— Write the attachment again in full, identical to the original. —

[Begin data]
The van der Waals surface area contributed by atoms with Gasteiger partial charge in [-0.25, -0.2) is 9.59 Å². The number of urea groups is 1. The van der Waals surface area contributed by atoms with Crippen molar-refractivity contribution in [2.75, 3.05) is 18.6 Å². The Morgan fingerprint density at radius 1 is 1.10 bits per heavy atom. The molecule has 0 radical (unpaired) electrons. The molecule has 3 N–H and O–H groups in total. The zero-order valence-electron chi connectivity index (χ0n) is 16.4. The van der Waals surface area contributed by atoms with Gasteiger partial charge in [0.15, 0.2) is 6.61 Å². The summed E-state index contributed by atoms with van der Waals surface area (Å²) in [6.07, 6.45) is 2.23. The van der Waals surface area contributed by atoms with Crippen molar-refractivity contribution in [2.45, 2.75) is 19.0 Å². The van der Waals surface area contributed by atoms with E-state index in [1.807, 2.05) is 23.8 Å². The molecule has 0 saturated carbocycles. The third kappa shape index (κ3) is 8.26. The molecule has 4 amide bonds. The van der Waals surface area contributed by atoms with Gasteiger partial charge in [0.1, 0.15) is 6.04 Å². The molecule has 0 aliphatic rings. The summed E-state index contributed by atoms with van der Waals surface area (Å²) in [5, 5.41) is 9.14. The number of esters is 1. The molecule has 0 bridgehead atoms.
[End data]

The van der Waals surface area contributed by atoms with Gasteiger partial charge in [-0.25, -0.2) is 9.59 Å². The number of urea groups is 1. The van der Waals surface area contributed by atoms with Crippen molar-refractivity contribution in [2.75, 3.05) is 18.6 Å². The Morgan fingerprint density at radius 1 is 1.10 bits per heavy atom. The molecule has 0 radical (unpaired) electrons. The molecule has 3 N–H and O–H groups in total. The zero-order valence-electron chi connectivity index (χ0n) is 16.4. The van der Waals surface area contributed by atoms with Gasteiger partial charge in [0.15, 0.2) is 6.61 Å². The summed E-state index contributed by atoms with van der Waals surface area (Å²) in [6.07, 6.45) is 2.23. The van der Waals surface area contributed by atoms with Crippen molar-refractivity contribution in [2.45, 2.75) is 19.0 Å². The van der Waals surface area contributed by atoms with E-state index in [1.807, 2.05) is 23.8 Å². The molecule has 0 saturated carbocycles. The third kappa shape index (κ3) is 8.26. The molecule has 4 amide bonds. The van der Waals surface area contributed by atoms with Gasteiger partial charge in [0.1, 0.15) is 6.04 Å². The molecule has 0 aliphatic rings. The summed E-state index contributed by atoms with van der Waals surface area (Å²) in [5, 5.41) is 9.14. The number of esters is 1. The molecule has 0 bridgehead atoms.